Sometimes we have days that start out completely normal and then suddenly something happens that can change our lives forever. This was one of those days for Natalie and her son Nicholas.
She dropped Nicholas off at school at the usual hour and was headed into work battling the clock to get there on time because of the traffic. She passed the slower moving vehicles at 75 mph and in an instant, she lost control of the car and hit the center divider.
The emergency vehicles got her to the hospital with absolutely no hope for survival. Her body was crushed, her jaw broken in four places, she had sustained traumatic brain injury and the doctors informed her next of kin that there was no chance of survival beyond the next eight hours.
Even though Natalie’s body was surrendering, her spirit was fighting for her life. After all as a single mom, she had a five-year-old son to care for! Instead of passing away she slid into a comma.
Natalie remembers watching her own body from the corner of the ceiling. She watched all her visitors, heard their conversations and observed the doctors as they examined her body below. This was an impossible situation and yet twenty-three days later she woke up from the comma on her son’s birthday!
Her awakening astounded the medical professionals and delighted her family, but her real battle had just begun. Natalie was paralyzed from the waist down and told she would never walk again. Her face was unrecognizable, and she was no longer able to speak, read or write.
After months of physical therapy, she was sent home in a wheel chair. Natalie kept thinking someone would reach out to her to inform her of organizations that could be a good resource for her steps to recovery. Was there a Brain Injury Support Group? If there was, no one told her. What about a foundation that might be able to assist a single mom who is not only trying to recover from unfathomable injuries, but somehow get a child to school each day and care for him? How do people get back to living a life where they too have responsibilities and yet have lost their mobility to carry on?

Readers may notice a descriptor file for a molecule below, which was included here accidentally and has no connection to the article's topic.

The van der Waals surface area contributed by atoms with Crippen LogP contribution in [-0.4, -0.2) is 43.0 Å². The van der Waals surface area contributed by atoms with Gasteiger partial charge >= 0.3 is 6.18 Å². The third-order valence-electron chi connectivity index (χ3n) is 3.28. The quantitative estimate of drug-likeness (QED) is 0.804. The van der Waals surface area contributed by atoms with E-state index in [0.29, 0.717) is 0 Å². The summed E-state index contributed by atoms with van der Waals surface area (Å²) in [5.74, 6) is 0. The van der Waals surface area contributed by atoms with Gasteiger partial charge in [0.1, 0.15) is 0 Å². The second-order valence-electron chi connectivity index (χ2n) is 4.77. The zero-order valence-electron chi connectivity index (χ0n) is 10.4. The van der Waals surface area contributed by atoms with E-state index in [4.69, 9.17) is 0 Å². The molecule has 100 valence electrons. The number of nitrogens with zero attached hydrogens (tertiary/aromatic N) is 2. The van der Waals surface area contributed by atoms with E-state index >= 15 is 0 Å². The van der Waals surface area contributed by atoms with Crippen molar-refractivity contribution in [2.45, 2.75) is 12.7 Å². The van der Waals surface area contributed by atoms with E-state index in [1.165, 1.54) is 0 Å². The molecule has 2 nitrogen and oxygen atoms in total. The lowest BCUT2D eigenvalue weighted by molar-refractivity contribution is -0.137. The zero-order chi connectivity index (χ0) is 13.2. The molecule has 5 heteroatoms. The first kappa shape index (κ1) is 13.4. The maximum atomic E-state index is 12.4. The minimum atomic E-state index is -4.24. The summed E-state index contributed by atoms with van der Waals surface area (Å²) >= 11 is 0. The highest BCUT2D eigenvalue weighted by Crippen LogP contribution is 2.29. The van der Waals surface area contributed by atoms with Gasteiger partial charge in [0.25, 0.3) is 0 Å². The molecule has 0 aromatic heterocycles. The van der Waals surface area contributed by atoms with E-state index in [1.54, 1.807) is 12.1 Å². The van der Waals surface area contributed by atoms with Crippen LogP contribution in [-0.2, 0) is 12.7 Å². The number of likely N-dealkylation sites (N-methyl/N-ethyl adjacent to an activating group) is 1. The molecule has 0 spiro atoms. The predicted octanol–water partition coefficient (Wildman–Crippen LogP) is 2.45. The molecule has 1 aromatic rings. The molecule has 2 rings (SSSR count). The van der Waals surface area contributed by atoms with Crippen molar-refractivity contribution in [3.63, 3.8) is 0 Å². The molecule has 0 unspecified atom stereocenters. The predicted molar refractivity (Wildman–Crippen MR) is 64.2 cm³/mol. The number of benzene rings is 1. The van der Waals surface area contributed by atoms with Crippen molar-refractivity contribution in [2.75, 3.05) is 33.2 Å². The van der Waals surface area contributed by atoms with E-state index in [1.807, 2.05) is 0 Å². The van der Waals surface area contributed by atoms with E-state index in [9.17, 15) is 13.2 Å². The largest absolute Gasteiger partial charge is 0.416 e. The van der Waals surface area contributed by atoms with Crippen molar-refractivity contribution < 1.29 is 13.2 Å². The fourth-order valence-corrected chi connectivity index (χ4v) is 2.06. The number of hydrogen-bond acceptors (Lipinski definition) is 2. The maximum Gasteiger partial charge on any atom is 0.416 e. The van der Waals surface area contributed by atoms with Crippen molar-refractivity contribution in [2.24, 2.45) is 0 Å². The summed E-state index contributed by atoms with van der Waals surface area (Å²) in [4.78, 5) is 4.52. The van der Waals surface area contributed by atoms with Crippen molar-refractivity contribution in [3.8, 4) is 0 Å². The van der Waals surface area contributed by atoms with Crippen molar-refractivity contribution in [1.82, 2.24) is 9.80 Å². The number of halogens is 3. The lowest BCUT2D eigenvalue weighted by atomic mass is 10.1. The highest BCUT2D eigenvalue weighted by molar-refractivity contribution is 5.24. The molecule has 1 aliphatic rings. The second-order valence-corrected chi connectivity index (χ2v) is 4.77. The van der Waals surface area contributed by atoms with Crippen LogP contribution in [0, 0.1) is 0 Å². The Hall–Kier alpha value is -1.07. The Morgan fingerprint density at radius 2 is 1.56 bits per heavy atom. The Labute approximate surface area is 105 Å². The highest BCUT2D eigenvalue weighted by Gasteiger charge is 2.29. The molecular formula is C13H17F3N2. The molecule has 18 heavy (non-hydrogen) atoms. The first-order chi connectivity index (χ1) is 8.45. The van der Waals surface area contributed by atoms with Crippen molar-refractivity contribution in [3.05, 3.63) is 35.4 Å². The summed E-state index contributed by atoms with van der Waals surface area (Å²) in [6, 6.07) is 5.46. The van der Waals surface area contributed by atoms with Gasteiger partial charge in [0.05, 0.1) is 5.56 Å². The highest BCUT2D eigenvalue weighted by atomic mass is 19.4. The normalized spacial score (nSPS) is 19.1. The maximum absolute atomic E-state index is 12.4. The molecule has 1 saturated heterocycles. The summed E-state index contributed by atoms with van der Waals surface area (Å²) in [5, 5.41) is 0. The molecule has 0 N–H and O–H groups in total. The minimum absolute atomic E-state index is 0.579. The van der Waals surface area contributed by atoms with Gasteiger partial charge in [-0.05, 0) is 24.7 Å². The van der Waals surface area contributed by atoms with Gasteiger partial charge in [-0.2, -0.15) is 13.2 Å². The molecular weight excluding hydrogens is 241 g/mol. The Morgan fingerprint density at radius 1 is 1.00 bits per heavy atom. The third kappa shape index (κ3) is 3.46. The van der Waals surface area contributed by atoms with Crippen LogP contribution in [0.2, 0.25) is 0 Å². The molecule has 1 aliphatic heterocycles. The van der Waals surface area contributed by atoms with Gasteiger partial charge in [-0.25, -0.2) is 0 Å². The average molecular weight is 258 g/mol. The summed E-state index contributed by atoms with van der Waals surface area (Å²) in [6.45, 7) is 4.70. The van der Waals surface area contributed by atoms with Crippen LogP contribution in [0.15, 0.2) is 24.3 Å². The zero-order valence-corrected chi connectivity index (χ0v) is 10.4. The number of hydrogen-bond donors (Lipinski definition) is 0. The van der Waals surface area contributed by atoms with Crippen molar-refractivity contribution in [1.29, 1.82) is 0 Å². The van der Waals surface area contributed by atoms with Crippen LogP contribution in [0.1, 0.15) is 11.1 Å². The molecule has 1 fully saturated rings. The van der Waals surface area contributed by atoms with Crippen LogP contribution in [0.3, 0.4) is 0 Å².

We’re not sure why Natalie was never given the resources she needed, but we are proud of her perseverance and warrior woman attitude.
Today, five years later, Natalie is about to go on her first job interview. Nicholas is a healthy and happy ten-year-old who is compassionate and has learned skills of care giving and meal prep all because he was the one who helped care for his mom. There was no care giver company that surrounded Natalie during this five-year uphill battle, just benevolent friends and family who cheered her on. If you met Natalie today, you would never know the nightmare she has come through.
It was the love she has for her son and the strength of her spirit that enabled her to push past the pain, confusion and incredible odds that were not in her favor. The moral of this story ~ we should never underestimate the power of love. If you know someone who needs help, choose to be the resource. We might not have all the skills it takes to physically assist people with a traumatic brain injury, but surely, we can steer them to organizations that do!
Here are some facts on Traumatic Brain Injury (TBI):
In the US alone, over 150 people die every day from injuries that include a TBI.
TBI survivors may experience effects that go on for several days or could last the remainder of their lives.
Some of the neuro-psychological issues that can arise after an individual has sustained a TBI may include problems with movement, memory, hearing, vision and emotions. There may be personality changes, lack of awareness, poor concentration, a self-centered attitude, inappropriate outbursts of anger or laughter.